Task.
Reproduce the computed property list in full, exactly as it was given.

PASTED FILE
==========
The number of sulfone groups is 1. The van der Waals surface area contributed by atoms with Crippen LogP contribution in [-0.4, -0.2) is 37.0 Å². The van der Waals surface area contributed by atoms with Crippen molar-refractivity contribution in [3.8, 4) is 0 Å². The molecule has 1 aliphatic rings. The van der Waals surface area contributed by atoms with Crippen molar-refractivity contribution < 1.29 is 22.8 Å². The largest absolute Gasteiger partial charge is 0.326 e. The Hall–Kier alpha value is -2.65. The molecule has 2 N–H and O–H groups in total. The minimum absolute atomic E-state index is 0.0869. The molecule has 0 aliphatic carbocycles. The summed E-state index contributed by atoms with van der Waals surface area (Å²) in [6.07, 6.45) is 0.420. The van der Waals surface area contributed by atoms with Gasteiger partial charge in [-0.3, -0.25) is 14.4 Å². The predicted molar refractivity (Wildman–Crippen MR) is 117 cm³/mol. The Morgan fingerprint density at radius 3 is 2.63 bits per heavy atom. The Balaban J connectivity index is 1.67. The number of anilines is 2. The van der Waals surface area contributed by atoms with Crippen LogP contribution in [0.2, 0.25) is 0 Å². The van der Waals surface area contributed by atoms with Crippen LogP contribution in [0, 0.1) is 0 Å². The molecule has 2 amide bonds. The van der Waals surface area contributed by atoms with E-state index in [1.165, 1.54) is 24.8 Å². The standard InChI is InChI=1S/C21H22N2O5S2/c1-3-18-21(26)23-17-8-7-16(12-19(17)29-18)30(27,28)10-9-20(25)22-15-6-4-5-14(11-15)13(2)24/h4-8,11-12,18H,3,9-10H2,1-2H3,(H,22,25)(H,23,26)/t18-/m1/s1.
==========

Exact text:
The number of sulfone groups is 1. The van der Waals surface area contributed by atoms with Crippen LogP contribution in [-0.4, -0.2) is 37.0 Å². The van der Waals surface area contributed by atoms with Crippen molar-refractivity contribution in [3.8, 4) is 0 Å². The molecule has 1 aliphatic rings. The van der Waals surface area contributed by atoms with Crippen molar-refractivity contribution < 1.29 is 22.8 Å². The largest absolute Gasteiger partial charge is 0.326 e. The Hall–Kier alpha value is -2.65. The molecule has 2 N–H and O–H groups in total. The minimum absolute atomic E-state index is 0.0869. The molecule has 0 aliphatic carbocycles. The summed E-state index contributed by atoms with van der Waals surface area (Å²) in [6.07, 6.45) is 0.420. The van der Waals surface area contributed by atoms with Gasteiger partial charge in [-0.3, -0.25) is 14.4 Å². The predicted molar refractivity (Wildman–Crippen MR) is 117 cm³/mol. The Morgan fingerprint density at radius 3 is 2.63 bits per heavy atom. The Balaban J connectivity index is 1.67. The number of anilines is 2. The van der Waals surface area contributed by atoms with Crippen LogP contribution in [0.2, 0.25) is 0 Å². The van der Waals surface area contributed by atoms with Crippen LogP contribution in [0, 0.1) is 0 Å². The molecule has 2 amide bonds. The van der Waals surface area contributed by atoms with E-state index in [1.165, 1.54) is 24.8 Å². The standard InChI is InChI=1S/C21H22N2O5S2/c1-3-18-21(26)23-17-8-7-16(12-19(17)29-18)30(27,28)10-9-20(25)22-15-6-4-5-14(11-15)13(2)24/h4-8,11-12,18H,3,9-10H2,1-2H3,(H,22,25)(H,23,26)/t18-/m1/s1.